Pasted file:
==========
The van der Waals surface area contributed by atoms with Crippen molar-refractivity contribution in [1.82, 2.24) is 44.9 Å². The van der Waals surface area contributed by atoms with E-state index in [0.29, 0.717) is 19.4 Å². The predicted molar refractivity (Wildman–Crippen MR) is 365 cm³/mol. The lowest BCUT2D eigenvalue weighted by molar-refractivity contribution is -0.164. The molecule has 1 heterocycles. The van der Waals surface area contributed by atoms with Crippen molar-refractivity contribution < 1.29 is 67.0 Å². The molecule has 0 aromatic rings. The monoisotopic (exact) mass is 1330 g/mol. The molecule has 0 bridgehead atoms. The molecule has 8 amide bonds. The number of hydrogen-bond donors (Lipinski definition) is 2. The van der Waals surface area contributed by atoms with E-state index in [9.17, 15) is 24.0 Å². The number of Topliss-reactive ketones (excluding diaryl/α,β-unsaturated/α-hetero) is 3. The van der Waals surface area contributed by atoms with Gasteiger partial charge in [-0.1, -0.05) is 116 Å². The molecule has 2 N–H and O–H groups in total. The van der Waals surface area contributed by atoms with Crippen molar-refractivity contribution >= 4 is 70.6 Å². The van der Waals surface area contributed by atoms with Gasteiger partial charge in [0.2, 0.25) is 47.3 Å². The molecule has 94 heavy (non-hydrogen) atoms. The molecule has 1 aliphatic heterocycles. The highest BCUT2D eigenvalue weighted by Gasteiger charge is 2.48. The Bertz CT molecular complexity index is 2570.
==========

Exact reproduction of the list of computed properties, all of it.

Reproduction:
The van der Waals surface area contributed by atoms with Crippen molar-refractivity contribution in [1.82, 2.24) is 44.9 Å². The van der Waals surface area contributed by atoms with E-state index in [0.29, 0.717) is 19.4 Å². The predicted molar refractivity (Wildman–Crippen MR) is 365 cm³/mol. The lowest BCUT2D eigenvalue weighted by molar-refractivity contribution is -0.164. The molecule has 1 heterocycles. The van der Waals surface area contributed by atoms with Crippen molar-refractivity contribution < 1.29 is 67.0 Å². The molecule has 0 aromatic rings. The monoisotopic (exact) mass is 1330 g/mol. The molecule has 0 bridgehead atoms. The molecule has 8 amide bonds. The number of hydrogen-bond donors (Lipinski definition) is 2. The van der Waals surface area contributed by atoms with E-state index in [9.17, 15) is 24.0 Å². The number of Topliss-reactive ketones (excluding diaryl/α,β-unsaturated/α-hetero) is 3. The van der Waals surface area contributed by atoms with Gasteiger partial charge in [-0.1, -0.05) is 116 Å². The molecule has 2 N–H and O–H groups in total. The van der Waals surface area contributed by atoms with Crippen molar-refractivity contribution >= 4 is 70.6 Å². The van der Waals surface area contributed by atoms with Gasteiger partial charge in [0.2, 0.25) is 47.3 Å². The molecule has 94 heavy (non-hydrogen) atoms. The molecule has 1 aliphatic heterocycles. The highest BCUT2D eigenvalue weighted by Gasteiger charge is 2.48. The Bertz CT molecular complexity index is 2570.